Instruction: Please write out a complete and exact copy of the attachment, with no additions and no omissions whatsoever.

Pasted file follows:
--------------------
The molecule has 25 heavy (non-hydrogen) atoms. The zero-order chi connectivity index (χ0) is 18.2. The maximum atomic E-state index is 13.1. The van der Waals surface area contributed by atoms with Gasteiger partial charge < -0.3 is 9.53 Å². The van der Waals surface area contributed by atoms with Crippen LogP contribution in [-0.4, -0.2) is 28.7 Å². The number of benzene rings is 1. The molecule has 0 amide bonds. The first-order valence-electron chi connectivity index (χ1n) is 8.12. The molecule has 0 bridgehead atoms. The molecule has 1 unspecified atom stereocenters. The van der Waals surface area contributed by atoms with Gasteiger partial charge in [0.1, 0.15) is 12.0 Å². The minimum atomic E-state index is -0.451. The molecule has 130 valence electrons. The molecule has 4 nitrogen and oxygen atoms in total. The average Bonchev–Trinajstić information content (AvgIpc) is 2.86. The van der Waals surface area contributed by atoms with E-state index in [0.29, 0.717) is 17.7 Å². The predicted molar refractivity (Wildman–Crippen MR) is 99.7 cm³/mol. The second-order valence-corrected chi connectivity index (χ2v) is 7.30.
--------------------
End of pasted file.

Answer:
The molecule has 25 heavy (non-hydrogen) atoms. The zero-order chi connectivity index (χ0) is 18.2. The maximum atomic E-state index is 13.1. The van der Waals surface area contributed by atoms with Gasteiger partial charge < -0.3 is 9.53 Å². The van der Waals surface area contributed by atoms with Crippen LogP contribution in [-0.4, -0.2) is 28.7 Å². The number of benzene rings is 1. The molecule has 0 amide bonds. The first-order valence-electron chi connectivity index (χ1n) is 8.12. The molecule has 0 bridgehead atoms. The molecule has 1 unspecified atom stereocenters. The van der Waals surface area contributed by atoms with Gasteiger partial charge in [0.1, 0.15) is 12.0 Å². The minimum atomic E-state index is -0.451. The molecule has 130 valence electrons. The molecule has 4 nitrogen and oxygen atoms in total. The average Bonchev–Trinajstić information content (AvgIpc) is 2.86. The van der Waals surface area contributed by atoms with E-state index in [0.29, 0.717) is 17.7 Å². The predicted molar refractivity (Wildman–Crippen MR) is 99.7 cm³/mol. The second-order valence-corrected chi connectivity index (χ2v) is 7.30.